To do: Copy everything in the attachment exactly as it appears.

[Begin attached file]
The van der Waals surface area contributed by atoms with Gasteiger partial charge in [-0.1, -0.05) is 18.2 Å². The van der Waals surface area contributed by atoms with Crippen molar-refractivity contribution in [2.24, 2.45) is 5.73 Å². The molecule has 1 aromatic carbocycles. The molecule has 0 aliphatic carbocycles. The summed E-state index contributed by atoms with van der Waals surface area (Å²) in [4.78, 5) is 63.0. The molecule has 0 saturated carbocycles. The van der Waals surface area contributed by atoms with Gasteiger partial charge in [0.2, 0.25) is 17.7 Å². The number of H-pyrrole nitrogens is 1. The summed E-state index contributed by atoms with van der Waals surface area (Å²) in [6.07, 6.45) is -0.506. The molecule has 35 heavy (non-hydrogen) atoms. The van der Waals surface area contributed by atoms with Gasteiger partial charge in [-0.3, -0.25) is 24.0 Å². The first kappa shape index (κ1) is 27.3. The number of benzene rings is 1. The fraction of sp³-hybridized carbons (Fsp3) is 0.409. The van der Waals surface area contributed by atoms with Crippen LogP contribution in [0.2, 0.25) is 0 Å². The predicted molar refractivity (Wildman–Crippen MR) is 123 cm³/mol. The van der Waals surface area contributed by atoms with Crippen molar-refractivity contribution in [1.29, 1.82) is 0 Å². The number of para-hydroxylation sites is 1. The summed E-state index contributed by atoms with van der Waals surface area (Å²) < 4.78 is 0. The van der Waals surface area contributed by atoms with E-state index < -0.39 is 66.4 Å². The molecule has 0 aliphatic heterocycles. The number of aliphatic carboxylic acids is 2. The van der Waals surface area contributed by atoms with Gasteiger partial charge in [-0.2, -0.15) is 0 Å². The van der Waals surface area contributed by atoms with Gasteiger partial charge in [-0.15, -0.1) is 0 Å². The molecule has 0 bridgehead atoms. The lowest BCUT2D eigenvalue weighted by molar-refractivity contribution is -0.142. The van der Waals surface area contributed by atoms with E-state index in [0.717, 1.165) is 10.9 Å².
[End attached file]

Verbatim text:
The van der Waals surface area contributed by atoms with Gasteiger partial charge in [-0.1, -0.05) is 18.2 Å². The van der Waals surface area contributed by atoms with Crippen molar-refractivity contribution in [2.24, 2.45) is 5.73 Å². The molecule has 1 aromatic carbocycles. The molecule has 0 aliphatic carbocycles. The summed E-state index contributed by atoms with van der Waals surface area (Å²) in [4.78, 5) is 63.0. The molecule has 0 saturated carbocycles. The van der Waals surface area contributed by atoms with Gasteiger partial charge in [0.2, 0.25) is 17.7 Å². The number of H-pyrrole nitrogens is 1. The summed E-state index contributed by atoms with van der Waals surface area (Å²) in [6.07, 6.45) is -0.506. The molecule has 35 heavy (non-hydrogen) atoms. The van der Waals surface area contributed by atoms with Gasteiger partial charge in [-0.3, -0.25) is 24.0 Å². The first kappa shape index (κ1) is 27.3. The number of benzene rings is 1. The fraction of sp³-hybridized carbons (Fsp3) is 0.409. The van der Waals surface area contributed by atoms with Crippen LogP contribution in [0.2, 0.25) is 0 Å². The predicted molar refractivity (Wildman–Crippen MR) is 123 cm³/mol. The van der Waals surface area contributed by atoms with Crippen molar-refractivity contribution in [1.29, 1.82) is 0 Å². The number of para-hydroxylation sites is 1. The summed E-state index contributed by atoms with van der Waals surface area (Å²) < 4.78 is 0. The van der Waals surface area contributed by atoms with E-state index < -0.39 is 66.4 Å². The molecule has 0 aliphatic heterocycles. The number of aliphatic carboxylic acids is 2. The van der Waals surface area contributed by atoms with Gasteiger partial charge in [-0.2, -0.15) is 0 Å². The van der Waals surface area contributed by atoms with Gasteiger partial charge in [-0.15, -0.1) is 0 Å². The molecule has 0 bridgehead atoms. The lowest BCUT2D eigenvalue weighted by molar-refractivity contribution is -0.142. The van der Waals surface area contributed by atoms with E-state index in [0.717, 1.165) is 10.9 Å².